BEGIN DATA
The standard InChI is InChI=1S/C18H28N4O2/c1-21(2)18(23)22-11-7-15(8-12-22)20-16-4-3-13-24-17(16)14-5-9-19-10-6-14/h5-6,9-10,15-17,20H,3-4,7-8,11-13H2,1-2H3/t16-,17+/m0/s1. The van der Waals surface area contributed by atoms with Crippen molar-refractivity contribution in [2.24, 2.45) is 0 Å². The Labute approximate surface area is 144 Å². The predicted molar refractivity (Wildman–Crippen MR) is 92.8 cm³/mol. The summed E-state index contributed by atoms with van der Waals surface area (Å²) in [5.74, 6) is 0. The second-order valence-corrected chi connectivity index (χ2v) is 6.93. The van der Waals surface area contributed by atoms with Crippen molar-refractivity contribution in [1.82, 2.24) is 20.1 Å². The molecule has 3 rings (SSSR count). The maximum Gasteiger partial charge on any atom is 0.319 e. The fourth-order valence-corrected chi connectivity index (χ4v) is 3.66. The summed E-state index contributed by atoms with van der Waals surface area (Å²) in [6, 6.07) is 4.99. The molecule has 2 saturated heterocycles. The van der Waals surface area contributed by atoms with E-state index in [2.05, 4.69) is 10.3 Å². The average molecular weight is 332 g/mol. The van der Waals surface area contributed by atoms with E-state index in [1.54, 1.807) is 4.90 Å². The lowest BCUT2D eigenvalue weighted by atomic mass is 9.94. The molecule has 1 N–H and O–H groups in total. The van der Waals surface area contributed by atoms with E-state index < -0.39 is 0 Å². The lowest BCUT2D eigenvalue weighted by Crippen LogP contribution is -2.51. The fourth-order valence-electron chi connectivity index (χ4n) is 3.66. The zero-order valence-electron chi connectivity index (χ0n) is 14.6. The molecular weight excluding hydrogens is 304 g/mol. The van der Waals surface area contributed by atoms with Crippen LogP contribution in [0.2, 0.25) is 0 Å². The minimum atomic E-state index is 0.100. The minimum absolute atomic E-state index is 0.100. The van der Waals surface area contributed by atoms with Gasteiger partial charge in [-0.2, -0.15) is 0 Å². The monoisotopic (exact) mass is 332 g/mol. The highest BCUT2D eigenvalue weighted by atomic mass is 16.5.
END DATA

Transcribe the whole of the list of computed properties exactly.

The standard InChI is InChI=1S/C18H28N4O2/c1-21(2)18(23)22-11-7-15(8-12-22)20-16-4-3-13-24-17(16)14-5-9-19-10-6-14/h5-6,9-10,15-17,20H,3-4,7-8,11-13H2,1-2H3/t16-,17+/m0/s1. The van der Waals surface area contributed by atoms with Crippen molar-refractivity contribution in [2.24, 2.45) is 0 Å². The Labute approximate surface area is 144 Å². The predicted molar refractivity (Wildman–Crippen MR) is 92.8 cm³/mol. The summed E-state index contributed by atoms with van der Waals surface area (Å²) in [5.74, 6) is 0. The second-order valence-corrected chi connectivity index (χ2v) is 6.93. The van der Waals surface area contributed by atoms with Crippen molar-refractivity contribution in [1.82, 2.24) is 20.1 Å². The molecule has 3 rings (SSSR count). The maximum Gasteiger partial charge on any atom is 0.319 e. The fourth-order valence-corrected chi connectivity index (χ4v) is 3.66. The summed E-state index contributed by atoms with van der Waals surface area (Å²) in [6, 6.07) is 4.99. The molecule has 2 saturated heterocycles. The van der Waals surface area contributed by atoms with E-state index in [2.05, 4.69) is 10.3 Å². The average molecular weight is 332 g/mol. The van der Waals surface area contributed by atoms with E-state index in [1.54, 1.807) is 4.90 Å². The lowest BCUT2D eigenvalue weighted by atomic mass is 9.94. The molecule has 1 N–H and O–H groups in total. The van der Waals surface area contributed by atoms with E-state index < -0.39 is 0 Å². The lowest BCUT2D eigenvalue weighted by Crippen LogP contribution is -2.51. The fourth-order valence-electron chi connectivity index (χ4n) is 3.66. The zero-order valence-electron chi connectivity index (χ0n) is 14.6. The molecular weight excluding hydrogens is 304 g/mol. The van der Waals surface area contributed by atoms with Crippen LogP contribution in [0.2, 0.25) is 0 Å². The minimum atomic E-state index is 0.100. The minimum absolute atomic E-state index is 0.100. The van der Waals surface area contributed by atoms with Gasteiger partial charge in [-0.2, -0.15) is 0 Å². The monoisotopic (exact) mass is 332 g/mol. The highest BCUT2D eigenvalue weighted by atomic mass is 16.5.